Generous Orthodoxy  




Wednesday, June 04, 2008

The New Yorker takes on the perpetual problem of suffering and God

The widely admired critic James Wood has an article in the June 9 issue of The New Yorker about the problem of evil and suffering. It is pretty good as such articles go. Wood, raised as a Christian, understands at least some things about the faith and, unlike the New Atheists, he is polite about it. He's right to say that the enterprise of theodicy (the attempt to explain God and suffering) is essentially jejune. He is also right to say that the Bible depicts an intervening God on every page, a fact that many theological liberals choose to ignore. He's right, in listing the typical responses from average Christians, to brand them glib at best and monstrous at worst. And His "rage against explanation" (David B. Hart's phrase) is commendable.

However, there are some problems with his essay-review (the book he is putatively reviewing is Bart Ehrman's God's Problem). Like so many other essayists on this subject, he does not dig deeply enough into the best of the Christian tradition. If he has read Hart's peerless book about the issues raised by the tsunami (The Doors of the Sea--Eerdmans), he does not indicate it. He seems to think he has discovered something new when he says that the story of the woman taken in adultery was not originally part of the Gospel of John (in the ineffable words of Dick Cheney, "So?"). And he has little to say about the central place of the crucifixion of Christ.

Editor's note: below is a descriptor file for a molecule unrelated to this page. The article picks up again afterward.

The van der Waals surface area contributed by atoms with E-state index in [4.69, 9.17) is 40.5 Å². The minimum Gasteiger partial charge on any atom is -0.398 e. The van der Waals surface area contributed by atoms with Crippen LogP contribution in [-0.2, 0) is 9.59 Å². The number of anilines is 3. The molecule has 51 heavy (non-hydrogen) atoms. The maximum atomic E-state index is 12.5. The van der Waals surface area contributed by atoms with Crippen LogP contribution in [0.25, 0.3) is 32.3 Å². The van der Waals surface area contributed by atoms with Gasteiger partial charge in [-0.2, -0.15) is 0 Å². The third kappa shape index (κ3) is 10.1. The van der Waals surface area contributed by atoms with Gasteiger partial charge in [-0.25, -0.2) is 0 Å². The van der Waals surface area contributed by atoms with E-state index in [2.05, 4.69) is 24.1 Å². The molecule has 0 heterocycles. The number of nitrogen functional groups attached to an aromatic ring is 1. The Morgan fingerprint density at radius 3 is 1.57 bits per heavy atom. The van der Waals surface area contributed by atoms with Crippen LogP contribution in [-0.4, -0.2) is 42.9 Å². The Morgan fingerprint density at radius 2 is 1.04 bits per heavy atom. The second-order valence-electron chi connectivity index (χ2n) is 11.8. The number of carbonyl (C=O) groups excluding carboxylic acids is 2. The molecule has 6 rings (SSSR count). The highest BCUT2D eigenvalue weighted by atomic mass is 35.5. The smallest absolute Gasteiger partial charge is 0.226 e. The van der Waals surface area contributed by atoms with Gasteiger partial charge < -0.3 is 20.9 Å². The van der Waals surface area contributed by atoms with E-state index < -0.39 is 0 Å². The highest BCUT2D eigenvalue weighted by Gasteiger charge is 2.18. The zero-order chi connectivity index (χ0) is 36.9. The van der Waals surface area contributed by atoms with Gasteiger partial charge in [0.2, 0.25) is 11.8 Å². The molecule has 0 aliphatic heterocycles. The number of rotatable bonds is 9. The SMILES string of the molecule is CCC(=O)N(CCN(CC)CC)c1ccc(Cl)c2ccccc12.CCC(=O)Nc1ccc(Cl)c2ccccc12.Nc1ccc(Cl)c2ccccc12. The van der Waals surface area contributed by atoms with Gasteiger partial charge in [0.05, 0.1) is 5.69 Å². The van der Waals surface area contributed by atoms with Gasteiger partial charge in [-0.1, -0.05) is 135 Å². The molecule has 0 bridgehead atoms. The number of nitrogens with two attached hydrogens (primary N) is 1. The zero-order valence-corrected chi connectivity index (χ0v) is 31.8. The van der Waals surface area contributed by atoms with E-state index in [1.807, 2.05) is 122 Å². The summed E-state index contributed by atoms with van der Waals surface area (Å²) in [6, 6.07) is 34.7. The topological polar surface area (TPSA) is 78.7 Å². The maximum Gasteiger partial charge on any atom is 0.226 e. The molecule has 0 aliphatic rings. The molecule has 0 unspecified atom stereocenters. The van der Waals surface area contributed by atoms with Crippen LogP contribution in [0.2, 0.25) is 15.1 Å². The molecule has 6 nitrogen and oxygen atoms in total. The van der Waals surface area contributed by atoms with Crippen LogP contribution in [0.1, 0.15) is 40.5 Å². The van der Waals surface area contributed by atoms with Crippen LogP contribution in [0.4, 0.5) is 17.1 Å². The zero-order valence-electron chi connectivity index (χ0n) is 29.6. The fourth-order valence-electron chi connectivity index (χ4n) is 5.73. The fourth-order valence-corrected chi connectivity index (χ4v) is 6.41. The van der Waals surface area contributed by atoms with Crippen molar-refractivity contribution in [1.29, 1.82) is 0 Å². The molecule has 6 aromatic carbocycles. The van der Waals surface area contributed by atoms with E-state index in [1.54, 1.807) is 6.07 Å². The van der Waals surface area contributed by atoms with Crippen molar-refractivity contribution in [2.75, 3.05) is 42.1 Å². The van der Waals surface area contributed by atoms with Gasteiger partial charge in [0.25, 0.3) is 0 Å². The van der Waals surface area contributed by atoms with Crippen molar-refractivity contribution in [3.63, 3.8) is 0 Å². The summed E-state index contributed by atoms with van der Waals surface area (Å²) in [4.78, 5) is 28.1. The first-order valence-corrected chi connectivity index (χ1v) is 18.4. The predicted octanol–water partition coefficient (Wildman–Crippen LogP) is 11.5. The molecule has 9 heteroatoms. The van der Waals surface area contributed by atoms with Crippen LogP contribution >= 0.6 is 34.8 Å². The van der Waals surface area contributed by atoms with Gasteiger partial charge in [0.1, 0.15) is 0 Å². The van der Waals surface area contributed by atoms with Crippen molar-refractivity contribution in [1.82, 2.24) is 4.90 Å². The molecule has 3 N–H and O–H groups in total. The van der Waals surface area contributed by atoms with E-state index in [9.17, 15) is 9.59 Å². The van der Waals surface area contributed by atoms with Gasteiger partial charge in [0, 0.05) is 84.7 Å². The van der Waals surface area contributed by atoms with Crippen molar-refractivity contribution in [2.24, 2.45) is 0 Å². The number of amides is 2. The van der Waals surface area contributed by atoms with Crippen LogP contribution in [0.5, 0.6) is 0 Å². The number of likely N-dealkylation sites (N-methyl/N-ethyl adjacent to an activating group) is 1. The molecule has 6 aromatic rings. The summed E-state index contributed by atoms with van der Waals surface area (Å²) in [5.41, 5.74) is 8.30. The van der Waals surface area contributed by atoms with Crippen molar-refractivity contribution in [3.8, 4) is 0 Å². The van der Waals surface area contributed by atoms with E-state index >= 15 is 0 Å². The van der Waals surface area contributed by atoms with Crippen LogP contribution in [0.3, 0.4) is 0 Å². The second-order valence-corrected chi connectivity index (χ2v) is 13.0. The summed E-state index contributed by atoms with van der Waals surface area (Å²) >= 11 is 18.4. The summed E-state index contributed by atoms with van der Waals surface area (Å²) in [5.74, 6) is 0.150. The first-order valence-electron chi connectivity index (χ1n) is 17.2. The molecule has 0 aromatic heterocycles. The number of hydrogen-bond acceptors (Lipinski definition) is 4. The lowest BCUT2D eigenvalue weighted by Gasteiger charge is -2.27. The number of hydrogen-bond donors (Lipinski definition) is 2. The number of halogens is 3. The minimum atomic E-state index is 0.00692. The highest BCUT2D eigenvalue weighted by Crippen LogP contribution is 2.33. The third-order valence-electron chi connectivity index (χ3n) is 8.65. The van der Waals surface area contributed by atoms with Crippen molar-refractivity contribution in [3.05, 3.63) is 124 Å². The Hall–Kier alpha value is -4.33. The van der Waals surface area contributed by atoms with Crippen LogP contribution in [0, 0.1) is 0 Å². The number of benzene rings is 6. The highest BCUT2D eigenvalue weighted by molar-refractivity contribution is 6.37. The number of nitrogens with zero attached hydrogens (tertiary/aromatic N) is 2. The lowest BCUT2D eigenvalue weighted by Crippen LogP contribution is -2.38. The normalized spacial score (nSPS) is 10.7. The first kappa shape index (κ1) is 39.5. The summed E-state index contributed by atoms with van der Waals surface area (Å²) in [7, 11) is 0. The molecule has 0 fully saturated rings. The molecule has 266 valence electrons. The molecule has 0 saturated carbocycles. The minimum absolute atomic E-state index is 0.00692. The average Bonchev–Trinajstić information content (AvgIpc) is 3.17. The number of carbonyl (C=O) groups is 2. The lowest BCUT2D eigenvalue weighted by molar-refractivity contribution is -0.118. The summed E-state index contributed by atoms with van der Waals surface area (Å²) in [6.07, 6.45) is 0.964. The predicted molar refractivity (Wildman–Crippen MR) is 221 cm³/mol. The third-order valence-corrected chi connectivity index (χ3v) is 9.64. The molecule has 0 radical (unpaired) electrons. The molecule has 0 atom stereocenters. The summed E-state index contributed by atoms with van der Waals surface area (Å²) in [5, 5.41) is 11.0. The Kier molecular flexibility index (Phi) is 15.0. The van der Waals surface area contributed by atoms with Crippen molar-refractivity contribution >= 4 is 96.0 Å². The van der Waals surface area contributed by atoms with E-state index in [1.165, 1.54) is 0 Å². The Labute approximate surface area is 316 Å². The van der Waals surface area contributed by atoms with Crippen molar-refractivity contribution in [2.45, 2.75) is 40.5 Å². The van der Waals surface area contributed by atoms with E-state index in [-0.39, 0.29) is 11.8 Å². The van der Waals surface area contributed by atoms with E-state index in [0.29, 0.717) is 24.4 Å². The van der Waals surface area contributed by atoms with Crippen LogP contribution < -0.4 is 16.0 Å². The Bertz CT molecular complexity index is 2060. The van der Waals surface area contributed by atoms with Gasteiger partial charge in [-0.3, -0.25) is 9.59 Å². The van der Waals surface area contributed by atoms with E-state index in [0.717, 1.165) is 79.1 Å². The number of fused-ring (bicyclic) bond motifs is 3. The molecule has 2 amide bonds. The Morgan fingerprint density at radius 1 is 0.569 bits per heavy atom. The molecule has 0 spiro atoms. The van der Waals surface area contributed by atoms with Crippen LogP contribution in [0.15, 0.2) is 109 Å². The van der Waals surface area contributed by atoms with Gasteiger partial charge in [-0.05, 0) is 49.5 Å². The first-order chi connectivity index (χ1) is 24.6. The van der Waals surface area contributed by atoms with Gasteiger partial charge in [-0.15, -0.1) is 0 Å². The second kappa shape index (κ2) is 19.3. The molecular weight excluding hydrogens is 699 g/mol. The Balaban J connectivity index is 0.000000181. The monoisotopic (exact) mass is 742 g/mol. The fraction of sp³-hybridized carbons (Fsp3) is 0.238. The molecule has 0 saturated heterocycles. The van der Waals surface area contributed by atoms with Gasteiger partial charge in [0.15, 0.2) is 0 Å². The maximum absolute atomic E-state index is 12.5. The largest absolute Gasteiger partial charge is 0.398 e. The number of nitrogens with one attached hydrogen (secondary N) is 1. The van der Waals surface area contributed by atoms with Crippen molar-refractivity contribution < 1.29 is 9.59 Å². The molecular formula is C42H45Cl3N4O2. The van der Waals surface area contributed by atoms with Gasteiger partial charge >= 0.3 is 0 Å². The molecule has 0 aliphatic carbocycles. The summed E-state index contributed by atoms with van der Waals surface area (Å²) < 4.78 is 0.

I have been working on a chapter about this intractable problem of evil and suffering, the greatest of all. I have finished the first draft. It has taken me two years. The problem remains the great unanswerable dilemma of existence. There is no satisfactory "answer" to the problem. For Christians, there is only solidarity, resistance, and witness. Desmond Tutu's Truth and Reconciliation Commission in South Africa comes closest. Here is the link to Wood's article (I don't know how long it will remain accessible to non-subscribers):

http://www.newyorker.com/arts/critics/books/2008/06/09/080609crbo_books_wood?currentPage=all